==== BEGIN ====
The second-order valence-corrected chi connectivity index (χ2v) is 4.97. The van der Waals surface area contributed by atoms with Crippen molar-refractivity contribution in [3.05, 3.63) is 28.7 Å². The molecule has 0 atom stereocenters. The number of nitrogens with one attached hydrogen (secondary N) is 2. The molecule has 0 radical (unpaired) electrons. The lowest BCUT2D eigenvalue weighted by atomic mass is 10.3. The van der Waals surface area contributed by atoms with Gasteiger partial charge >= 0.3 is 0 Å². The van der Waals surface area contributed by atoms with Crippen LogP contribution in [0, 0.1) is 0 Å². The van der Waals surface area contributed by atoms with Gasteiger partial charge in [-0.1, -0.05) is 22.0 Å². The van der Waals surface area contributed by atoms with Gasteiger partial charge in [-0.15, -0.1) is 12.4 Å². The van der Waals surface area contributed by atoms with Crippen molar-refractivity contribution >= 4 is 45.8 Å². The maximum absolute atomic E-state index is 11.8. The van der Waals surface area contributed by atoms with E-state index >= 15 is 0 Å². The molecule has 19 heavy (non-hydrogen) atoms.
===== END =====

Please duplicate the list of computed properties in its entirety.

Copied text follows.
The second-order valence-corrected chi connectivity index (χ2v) is 4.97. The van der Waals surface area contributed by atoms with Crippen molar-refractivity contribution in [3.05, 3.63) is 28.7 Å². The molecule has 0 atom stereocenters. The number of nitrogens with one attached hydrogen (secondary N) is 2. The molecule has 0 radical (unpaired) electrons. The lowest BCUT2D eigenvalue weighted by atomic mass is 10.3. The van der Waals surface area contributed by atoms with Gasteiger partial charge >= 0.3 is 0 Å². The van der Waals surface area contributed by atoms with Crippen LogP contribution in [0, 0.1) is 0 Å². The van der Waals surface area contributed by atoms with Gasteiger partial charge in [-0.1, -0.05) is 22.0 Å². The van der Waals surface area contributed by atoms with Gasteiger partial charge in [-0.15, -0.1) is 12.4 Å². The van der Waals surface area contributed by atoms with Crippen molar-refractivity contribution >= 4 is 45.8 Å². The maximum absolute atomic E-state index is 11.8. The van der Waals surface area contributed by atoms with E-state index >= 15 is 0 Å². The molecule has 19 heavy (non-hydrogen) atoms.